While Obama didn’t dive into choosing sides in the mediascape during his presidency, he certainly nodded in favor of what seemed to be common sense, only deriding reports that were too far-fetched or obvious in their intentions. You know, things like him not being born in America. Trump, however, has slowly but surely burned bridges with almost every media organization other than FOX and Breitbart News, run by his former chief strategist. The effect has been a top-down condemnation of one our country’s founding principles that has threatened the very core of how we operate as a society. A couple of years ago, Fox News was the outlier, rolling out a lineup of overstuffed, faux-sensitive white men and women willing to fit their “aesthetic” while spouting off whatever ridiculous news piece they could use to further their individual agendas. Today though, the outlet is still hugely relevant, even in the wake of sexual assault cases against Roger Ailes and Bill O’Reilly. It has Trump and the systemic undercutting of journalism that’s occurred prior to and during his administration to thank for that.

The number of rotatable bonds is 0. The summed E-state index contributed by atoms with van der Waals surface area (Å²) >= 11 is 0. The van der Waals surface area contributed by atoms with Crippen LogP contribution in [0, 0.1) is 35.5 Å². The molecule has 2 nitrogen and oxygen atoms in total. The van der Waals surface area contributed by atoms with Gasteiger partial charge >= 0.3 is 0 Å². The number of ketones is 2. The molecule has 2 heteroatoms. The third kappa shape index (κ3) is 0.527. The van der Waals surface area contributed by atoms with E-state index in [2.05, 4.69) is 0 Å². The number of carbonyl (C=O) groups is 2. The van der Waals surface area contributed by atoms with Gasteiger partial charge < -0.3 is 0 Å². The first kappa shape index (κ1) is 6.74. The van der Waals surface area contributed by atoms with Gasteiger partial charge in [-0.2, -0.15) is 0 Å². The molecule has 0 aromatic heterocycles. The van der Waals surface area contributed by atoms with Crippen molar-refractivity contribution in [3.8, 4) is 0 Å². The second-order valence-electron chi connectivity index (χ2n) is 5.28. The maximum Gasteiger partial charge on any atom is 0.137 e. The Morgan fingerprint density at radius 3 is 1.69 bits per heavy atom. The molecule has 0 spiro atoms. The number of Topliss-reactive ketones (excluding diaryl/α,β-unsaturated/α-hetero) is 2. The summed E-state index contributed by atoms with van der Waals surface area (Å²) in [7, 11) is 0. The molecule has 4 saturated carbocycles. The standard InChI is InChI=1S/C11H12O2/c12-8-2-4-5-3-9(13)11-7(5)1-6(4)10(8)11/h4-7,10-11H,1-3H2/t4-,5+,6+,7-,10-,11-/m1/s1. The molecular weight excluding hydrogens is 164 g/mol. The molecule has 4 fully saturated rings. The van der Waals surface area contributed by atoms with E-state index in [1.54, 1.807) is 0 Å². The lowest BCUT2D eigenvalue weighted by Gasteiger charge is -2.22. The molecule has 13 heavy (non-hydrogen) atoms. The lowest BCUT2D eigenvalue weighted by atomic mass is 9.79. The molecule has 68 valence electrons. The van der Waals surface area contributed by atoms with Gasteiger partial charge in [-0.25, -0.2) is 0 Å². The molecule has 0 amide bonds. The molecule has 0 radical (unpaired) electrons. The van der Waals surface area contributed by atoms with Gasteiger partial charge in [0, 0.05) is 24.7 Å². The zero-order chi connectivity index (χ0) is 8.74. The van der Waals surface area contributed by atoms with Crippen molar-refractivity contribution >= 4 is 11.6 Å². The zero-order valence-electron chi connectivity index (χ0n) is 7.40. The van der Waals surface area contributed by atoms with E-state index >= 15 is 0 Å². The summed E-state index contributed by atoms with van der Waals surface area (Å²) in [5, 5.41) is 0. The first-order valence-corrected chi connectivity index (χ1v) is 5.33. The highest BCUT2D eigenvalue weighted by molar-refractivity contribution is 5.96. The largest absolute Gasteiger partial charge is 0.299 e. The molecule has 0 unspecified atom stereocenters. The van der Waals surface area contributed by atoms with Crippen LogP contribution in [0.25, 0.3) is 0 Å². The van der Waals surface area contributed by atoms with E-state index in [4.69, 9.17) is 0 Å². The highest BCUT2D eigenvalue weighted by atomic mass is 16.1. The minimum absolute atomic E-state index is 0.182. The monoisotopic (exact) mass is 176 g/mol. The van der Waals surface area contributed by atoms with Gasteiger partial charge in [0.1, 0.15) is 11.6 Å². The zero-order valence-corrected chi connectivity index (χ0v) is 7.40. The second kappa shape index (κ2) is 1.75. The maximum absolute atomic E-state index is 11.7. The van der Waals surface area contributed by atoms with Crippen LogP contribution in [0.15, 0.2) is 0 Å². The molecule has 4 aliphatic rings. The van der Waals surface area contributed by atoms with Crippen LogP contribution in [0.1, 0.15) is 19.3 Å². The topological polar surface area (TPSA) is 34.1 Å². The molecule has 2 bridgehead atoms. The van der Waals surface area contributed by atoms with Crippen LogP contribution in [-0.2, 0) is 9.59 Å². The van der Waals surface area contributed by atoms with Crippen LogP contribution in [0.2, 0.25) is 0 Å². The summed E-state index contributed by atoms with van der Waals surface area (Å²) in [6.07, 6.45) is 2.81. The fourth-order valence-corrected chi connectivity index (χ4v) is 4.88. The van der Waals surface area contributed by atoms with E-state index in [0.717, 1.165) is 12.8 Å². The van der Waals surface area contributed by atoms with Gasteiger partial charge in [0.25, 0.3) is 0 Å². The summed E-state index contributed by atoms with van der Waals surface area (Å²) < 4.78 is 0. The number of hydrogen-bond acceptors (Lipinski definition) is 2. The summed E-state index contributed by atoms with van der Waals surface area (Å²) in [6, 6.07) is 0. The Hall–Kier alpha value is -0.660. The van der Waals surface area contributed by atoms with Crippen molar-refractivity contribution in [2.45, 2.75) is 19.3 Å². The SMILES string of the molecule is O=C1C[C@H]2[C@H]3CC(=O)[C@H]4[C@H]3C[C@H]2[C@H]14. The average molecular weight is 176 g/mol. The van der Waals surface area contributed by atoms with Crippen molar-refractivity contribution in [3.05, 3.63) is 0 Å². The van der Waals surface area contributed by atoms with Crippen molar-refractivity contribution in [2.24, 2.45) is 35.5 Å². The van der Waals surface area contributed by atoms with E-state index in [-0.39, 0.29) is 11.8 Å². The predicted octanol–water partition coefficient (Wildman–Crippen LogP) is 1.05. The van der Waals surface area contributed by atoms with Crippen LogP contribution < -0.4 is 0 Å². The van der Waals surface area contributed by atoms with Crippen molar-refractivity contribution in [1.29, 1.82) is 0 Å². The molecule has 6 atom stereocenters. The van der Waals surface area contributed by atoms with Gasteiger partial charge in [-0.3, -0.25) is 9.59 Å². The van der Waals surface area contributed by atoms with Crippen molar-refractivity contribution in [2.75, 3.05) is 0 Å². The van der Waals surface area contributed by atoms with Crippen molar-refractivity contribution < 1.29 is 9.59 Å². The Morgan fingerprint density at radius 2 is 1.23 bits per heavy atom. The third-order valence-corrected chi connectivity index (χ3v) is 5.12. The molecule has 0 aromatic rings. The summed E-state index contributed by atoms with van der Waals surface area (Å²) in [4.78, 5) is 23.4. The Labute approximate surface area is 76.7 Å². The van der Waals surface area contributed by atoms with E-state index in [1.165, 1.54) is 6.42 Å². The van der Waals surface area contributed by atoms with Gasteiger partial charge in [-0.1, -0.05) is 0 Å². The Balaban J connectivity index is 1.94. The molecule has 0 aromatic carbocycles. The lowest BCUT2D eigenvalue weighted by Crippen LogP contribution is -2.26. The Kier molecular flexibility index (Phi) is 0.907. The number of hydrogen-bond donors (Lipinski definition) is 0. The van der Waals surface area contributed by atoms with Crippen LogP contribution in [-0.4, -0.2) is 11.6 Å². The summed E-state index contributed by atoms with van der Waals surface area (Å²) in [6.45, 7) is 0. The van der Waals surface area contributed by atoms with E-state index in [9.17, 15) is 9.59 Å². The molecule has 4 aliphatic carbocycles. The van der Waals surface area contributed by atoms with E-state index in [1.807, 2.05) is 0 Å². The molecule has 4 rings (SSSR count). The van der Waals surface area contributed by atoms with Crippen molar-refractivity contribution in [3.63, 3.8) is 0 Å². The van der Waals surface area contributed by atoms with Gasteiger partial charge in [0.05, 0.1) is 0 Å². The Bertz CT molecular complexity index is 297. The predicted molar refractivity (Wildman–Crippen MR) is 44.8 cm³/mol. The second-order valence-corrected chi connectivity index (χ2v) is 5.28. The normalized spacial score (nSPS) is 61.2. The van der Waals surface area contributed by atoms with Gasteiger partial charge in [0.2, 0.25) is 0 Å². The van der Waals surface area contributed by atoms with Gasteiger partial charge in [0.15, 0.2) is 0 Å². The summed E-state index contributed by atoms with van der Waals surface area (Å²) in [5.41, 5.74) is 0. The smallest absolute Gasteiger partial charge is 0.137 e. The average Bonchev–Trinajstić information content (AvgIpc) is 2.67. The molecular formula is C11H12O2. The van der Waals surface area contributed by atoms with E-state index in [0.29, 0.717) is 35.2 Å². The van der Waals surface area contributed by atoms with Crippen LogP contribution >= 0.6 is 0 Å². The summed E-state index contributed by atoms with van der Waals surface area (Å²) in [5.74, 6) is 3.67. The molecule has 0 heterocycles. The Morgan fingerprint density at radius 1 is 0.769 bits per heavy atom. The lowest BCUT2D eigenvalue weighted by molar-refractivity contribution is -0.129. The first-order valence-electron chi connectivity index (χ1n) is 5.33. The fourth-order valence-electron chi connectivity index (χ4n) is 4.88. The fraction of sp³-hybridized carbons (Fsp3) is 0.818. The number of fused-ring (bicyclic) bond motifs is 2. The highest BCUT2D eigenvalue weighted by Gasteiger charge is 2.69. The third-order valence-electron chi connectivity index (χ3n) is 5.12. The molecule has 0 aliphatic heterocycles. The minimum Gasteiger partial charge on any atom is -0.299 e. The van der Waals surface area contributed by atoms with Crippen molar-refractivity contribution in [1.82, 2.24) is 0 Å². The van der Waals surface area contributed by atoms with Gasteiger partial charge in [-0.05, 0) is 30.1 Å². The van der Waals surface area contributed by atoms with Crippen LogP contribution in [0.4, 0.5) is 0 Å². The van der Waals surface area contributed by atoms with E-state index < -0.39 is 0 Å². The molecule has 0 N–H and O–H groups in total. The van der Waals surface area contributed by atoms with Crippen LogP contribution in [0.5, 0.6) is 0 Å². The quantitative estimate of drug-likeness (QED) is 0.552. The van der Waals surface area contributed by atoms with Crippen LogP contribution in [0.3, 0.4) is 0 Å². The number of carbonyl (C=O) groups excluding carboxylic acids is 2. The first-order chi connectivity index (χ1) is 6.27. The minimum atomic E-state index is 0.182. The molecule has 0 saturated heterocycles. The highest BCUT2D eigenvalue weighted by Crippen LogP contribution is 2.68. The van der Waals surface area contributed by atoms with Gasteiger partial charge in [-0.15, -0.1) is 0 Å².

This past week, Trump took things even further by literally tweeting his opinion on accredited news sites. While in the current climate it may pale in comparisons to similar remarks disparaging Gold Star families, women, and just about everyone else, it’s important to note the impact of a sitting president dictating which sources citizens should get their news from. In a country founded on the ideals of not only democracy, but a free and independent press, the affront to what is widely considered the fourth wing of the government, the people’s only true check on the power of those in Washington D.C. is an attack on the basic foundation that America was ever great as a result of.
Drawing a line from national happenings to local developments is fairly easy too. The family of Joe Ricketts not only owns the Chicago Cubs, but also have been well-documented as publicized Trump supporters. Like a bright red bogey amidst the blue sea that encircled Chicago on Election Day, the family has quietly asserted the tenants on Trumpism (see those glass buildings on Clark?) while selling themselves as true Chicagoans who care about the city.